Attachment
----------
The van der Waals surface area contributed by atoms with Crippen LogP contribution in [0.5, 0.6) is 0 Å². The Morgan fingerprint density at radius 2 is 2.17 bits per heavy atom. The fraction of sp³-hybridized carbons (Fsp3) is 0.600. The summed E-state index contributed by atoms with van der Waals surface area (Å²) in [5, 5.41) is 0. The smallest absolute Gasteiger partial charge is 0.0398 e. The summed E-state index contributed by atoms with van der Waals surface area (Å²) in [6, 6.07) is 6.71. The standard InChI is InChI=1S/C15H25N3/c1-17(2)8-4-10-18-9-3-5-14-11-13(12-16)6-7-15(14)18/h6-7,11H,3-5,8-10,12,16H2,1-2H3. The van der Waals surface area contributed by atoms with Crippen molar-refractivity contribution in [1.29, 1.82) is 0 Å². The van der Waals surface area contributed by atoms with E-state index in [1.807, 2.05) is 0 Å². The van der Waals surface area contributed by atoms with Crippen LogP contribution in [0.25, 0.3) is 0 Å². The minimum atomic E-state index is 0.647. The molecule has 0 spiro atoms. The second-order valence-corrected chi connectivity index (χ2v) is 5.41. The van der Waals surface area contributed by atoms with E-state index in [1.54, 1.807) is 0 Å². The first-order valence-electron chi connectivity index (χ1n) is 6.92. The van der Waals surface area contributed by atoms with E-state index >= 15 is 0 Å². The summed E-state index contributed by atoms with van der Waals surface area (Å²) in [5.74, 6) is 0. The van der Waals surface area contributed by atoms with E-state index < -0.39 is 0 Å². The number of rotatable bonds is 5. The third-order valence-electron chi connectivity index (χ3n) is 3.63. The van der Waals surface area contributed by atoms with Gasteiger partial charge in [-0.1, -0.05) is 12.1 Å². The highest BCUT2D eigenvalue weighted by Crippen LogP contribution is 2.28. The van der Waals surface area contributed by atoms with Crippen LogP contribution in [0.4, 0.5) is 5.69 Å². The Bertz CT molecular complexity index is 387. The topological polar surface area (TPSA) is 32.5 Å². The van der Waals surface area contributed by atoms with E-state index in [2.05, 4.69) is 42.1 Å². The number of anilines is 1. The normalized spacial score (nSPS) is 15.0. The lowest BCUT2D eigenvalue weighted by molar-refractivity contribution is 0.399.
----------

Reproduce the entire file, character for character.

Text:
The van der Waals surface area contributed by atoms with Crippen LogP contribution in [0.5, 0.6) is 0 Å². The Morgan fingerprint density at radius 2 is 2.17 bits per heavy atom. The fraction of sp³-hybridized carbons (Fsp3) is 0.600. The summed E-state index contributed by atoms with van der Waals surface area (Å²) in [5, 5.41) is 0. The smallest absolute Gasteiger partial charge is 0.0398 e. The summed E-state index contributed by atoms with van der Waals surface area (Å²) in [6, 6.07) is 6.71. The standard InChI is InChI=1S/C15H25N3/c1-17(2)8-4-10-18-9-3-5-14-11-13(12-16)6-7-15(14)18/h6-7,11H,3-5,8-10,12,16H2,1-2H3. The van der Waals surface area contributed by atoms with Crippen molar-refractivity contribution in [1.29, 1.82) is 0 Å². The van der Waals surface area contributed by atoms with E-state index in [1.807, 2.05) is 0 Å². The van der Waals surface area contributed by atoms with Crippen LogP contribution in [0.25, 0.3) is 0 Å². The minimum atomic E-state index is 0.647. The molecule has 0 spiro atoms. The second-order valence-corrected chi connectivity index (χ2v) is 5.41. The van der Waals surface area contributed by atoms with E-state index in [1.54, 1.807) is 0 Å². The first-order valence-electron chi connectivity index (χ1n) is 6.92. The van der Waals surface area contributed by atoms with E-state index >= 15 is 0 Å². The summed E-state index contributed by atoms with van der Waals surface area (Å²) in [5.74, 6) is 0. The van der Waals surface area contributed by atoms with E-state index < -0.39 is 0 Å². The number of rotatable bonds is 5. The third-order valence-electron chi connectivity index (χ3n) is 3.63. The van der Waals surface area contributed by atoms with Gasteiger partial charge in [-0.1, -0.05) is 12.1 Å². The highest BCUT2D eigenvalue weighted by Crippen LogP contribution is 2.28. The van der Waals surface area contributed by atoms with Crippen LogP contribution in [0.4, 0.5) is 5.69 Å². The Bertz CT molecular complexity index is 387. The topological polar surface area (TPSA) is 32.5 Å². The van der Waals surface area contributed by atoms with E-state index in [2.05, 4.69) is 42.1 Å². The number of anilines is 1. The normalized spacial score (nSPS) is 15.0. The lowest BCUT2D eigenvalue weighted by molar-refractivity contribution is 0.399.